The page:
‘Meredith was very witty. She had quite an original line in humour, what you might call a barbed wit, I suppose, but not hurtful; never hurtful.

‘I remember once coming back from a holiday in Egypt and showing Meredith a photograph of myself wearing a floppy sunhat I’d bought. She took one look and said: “Dad, just tell me you didn’t pay any money for that hat.”’
Amanda Knox cries following the verdict that overturns her conviction and acquits her of murdering her British roomate Meredith Kercher, at the Perugia court in Italy

Like her father, Meredith loved the relaxed Mediterranean way of life. Indeed, her love of Italy started on family holidays to Rimini and continued on school trips and exchanges. John was not surprised when she chose to study Italian and European studies at Leeds University.

‘The irony was that after two years at Leeds she found they’d accidentally put her on a three-year course which would have excluded the year in Italy, so she fought to get put back on the four-year course and get out there,’ says John.

‘She had the choice of going to Rome, Milan or Perugia. While she loved Rome and would have liked Milan, she felt she’d have a better chance of making friends more easily in Perugia than in a large city.

‘Meredith was very excited about going. For the first three days she stayed in a small family-run hotel until she found the cottage. She told me her room was a bit small, but the views were beautiful.’

John last saw his daughter a month before she was murdered. She’d returned to Britain on a flying visit to buy some clothes for the Italian winter and arranged to meet her father for coffee at an Italian restaurant in Croydon.

‘Meredith had bought a new pair of boots which she wanted to show me. I think they were leather with a small heel. And that’s the image of Meredith I want to remember: my daughter smiling, laughing and showing me her new boots.’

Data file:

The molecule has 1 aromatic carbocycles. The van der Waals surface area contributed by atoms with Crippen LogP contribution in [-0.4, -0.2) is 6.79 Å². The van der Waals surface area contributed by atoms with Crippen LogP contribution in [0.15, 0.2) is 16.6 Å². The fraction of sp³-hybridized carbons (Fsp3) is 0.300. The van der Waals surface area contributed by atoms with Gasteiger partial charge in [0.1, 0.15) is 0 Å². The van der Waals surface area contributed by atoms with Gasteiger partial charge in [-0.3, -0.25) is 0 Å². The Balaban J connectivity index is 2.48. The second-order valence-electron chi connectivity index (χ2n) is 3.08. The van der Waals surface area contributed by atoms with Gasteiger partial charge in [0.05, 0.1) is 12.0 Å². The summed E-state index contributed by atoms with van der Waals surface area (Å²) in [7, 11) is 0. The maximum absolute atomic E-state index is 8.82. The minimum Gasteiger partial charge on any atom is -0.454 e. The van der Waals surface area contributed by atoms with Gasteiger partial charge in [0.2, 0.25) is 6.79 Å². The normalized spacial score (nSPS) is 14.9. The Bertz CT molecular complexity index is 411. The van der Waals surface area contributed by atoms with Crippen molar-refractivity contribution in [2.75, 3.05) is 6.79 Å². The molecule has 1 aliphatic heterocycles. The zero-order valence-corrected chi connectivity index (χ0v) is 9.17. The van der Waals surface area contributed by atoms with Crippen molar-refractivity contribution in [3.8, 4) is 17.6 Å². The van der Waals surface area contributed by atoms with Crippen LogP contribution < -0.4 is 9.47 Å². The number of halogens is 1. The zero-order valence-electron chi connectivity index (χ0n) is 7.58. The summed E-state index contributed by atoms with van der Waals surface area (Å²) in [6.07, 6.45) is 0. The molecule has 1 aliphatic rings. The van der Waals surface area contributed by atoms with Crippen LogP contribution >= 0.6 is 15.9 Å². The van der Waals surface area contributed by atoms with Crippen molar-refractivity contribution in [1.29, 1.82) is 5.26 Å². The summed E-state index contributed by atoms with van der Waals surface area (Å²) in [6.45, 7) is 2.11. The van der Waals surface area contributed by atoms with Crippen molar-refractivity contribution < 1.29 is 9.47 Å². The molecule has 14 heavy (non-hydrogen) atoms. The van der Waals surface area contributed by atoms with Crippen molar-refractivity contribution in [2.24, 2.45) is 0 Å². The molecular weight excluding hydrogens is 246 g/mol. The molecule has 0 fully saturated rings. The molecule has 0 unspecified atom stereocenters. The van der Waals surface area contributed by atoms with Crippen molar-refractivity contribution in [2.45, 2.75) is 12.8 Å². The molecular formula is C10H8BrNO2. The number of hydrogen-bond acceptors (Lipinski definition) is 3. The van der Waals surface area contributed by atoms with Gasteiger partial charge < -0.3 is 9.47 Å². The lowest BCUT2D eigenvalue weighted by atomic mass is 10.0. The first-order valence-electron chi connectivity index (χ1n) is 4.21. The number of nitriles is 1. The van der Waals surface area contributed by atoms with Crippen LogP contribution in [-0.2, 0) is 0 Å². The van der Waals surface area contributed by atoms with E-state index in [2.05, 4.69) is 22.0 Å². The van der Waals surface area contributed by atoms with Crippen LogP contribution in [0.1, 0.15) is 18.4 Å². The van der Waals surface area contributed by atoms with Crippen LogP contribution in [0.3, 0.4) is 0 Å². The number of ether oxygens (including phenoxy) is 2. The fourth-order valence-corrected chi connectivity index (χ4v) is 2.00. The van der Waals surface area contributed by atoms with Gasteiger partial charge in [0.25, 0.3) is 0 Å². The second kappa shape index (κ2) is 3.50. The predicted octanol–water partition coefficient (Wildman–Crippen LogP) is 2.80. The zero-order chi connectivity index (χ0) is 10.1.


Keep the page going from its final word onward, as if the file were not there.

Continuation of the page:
On the media speculation about the megabucks that Amanda Knox and her clan could make.

‘I think it would be more sensitive to Meredith’s memory if Amanda Knox maintained a low profile,’ says John, a freelance journalist, in his first in-depth interview.

The Amanda Knox cult insults my Meredith’s memory: Victim’s father says it’s wrong to capitalise on murder in his first interview since the verdict

‘I don’t want to say anything confrontational, but I believe it is wrong to capitalise on any murder. Not just for us, but for anyone.

‘This cult of celebrity is demeaning to Meredith’s memory, disrespectful. I don’t think Amanda Knox has actively sought out celebrity status; I think that has been created for her. But then again, she hasn’t actively rejected it.

‘It is distressing that all this will go on for a long time and that all the focus is going to be on the defendants for some time yet.

And at the shock of the U-turn first appeal verdict

‘I thought the judge might uphold the conviction but possibly reduce their sentences to be more in line with Guede’s — but not this,’ he says.

‘We thought the original evidence would be upheld, so it is a huge shock. You hope the appeal jury is going to recognise what was established in the first trial. In this case, it wasn’t.’

Posted on 10/09/11 at 01:28 PM by Peter Quennell. Click screenname for a list of all main posts, at top left.
Archived in Officially involvedAmanda KnoxVictims familyDiversion efforts byReporting on the caseFine reporting
Permalink for this postTell-a-FriendCase WikiPMF Org ForumPMF Net ForumComments here (40)

Wednesday, October 05, 2011

Andrea Vogt’s Interview With Meredith’s Family In The First Post

Posted by Peter Quennell





Click above for the interview with Arline, Stephanie and Lyle in Perugia yesterday morning.

They miss the most ordinary things - the way she used to come dancing into the living room or rugby tackle her brother… her quick-witted sense of humour.

“It’s so sad. At the age she was killed, there was still so much ahead. We had so many laughs and good times ahead that we will never have.”

Posted on 10/05/11 at 02:20 PM by Peter Quennell. Click screenname for a list of all main posts, at top left.
Archived in Concerning MeredithHer familyOfficially involvedVictims familyReporting on the caseFine reporting